You’ll notice from above that Mr. Miyamoto is a father, and tries to be informed about the entertainment his children consume. Well, okay, I couldn’t find ages of his children, but the point still stands. You see, as a parent, it doesn’t take long to see that a child is influenced by what they see on television. I’ll use myself as an example. When I was very young, my dad was watching something that involved birds attacking people. As a result, I became terrified of the robins and other birds that landed in our yard. I’ll bet there are a few parents out there can share similar stories. I have no evidence to support this, but I wouldn’t be surprised to learn that Mr. Miyamoto has tried to design games that he could let his children play without having to worry about what they were seeing.
Also, Mr. Miyamoto is a toy-maker at heart. As he did not come from a wealthy family, his parents couldn’t afford to buy him many toys. So, he made toys for himself. He initially joined Nintendo to make toys; however, his specialty in industrial engineering led him to create Donkey Kong. I think that some part of him has always seen video games as toys. Fun toys that anyone can play with, but toys all the same. And the target audience for any toy is always going to children first and foremost. Therefore, in any discussion of video games, is a discussion about children’s toys, at least for Mr. Miyamoto. Is it any wonder he doesn’t feel the need to make violent video games?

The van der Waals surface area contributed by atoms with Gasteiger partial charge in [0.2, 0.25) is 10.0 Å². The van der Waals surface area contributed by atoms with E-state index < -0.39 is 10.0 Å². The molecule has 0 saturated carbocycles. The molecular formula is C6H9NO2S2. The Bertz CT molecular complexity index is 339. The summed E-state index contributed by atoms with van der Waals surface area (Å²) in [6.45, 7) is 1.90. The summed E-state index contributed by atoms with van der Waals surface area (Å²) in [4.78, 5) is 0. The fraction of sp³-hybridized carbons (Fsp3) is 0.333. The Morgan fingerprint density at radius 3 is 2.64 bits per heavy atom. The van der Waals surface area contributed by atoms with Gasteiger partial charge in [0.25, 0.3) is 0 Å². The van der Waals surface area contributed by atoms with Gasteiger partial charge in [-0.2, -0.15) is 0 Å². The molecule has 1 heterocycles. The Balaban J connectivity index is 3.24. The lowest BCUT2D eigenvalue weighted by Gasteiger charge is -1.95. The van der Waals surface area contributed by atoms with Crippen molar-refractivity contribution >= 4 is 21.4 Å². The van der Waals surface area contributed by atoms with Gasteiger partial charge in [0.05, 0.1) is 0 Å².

Frankly, I’m thrilled that someone as well loved and respected as Shigeru Miyamoto holds this view. I’m not the biggest fan of violent games. Now, not that I think that ALL entertainment should be aimed at kids (with that mentality, we would have never gotten something like Schindler’s List), but in the game’s industry, we aim all our attention at adults. While this makes sense, as adults have more disposable income, that either means that children will either not be playing games at all or will be playing games that they were never meant to be playing. Neither outcome is ideal, and for someone like Mr. Miyamoto to say, “Hey, I’m making games that ANYONE can play!” is a noble view to have.
MarioMiyamotoShigeru Miyamotoviolent video games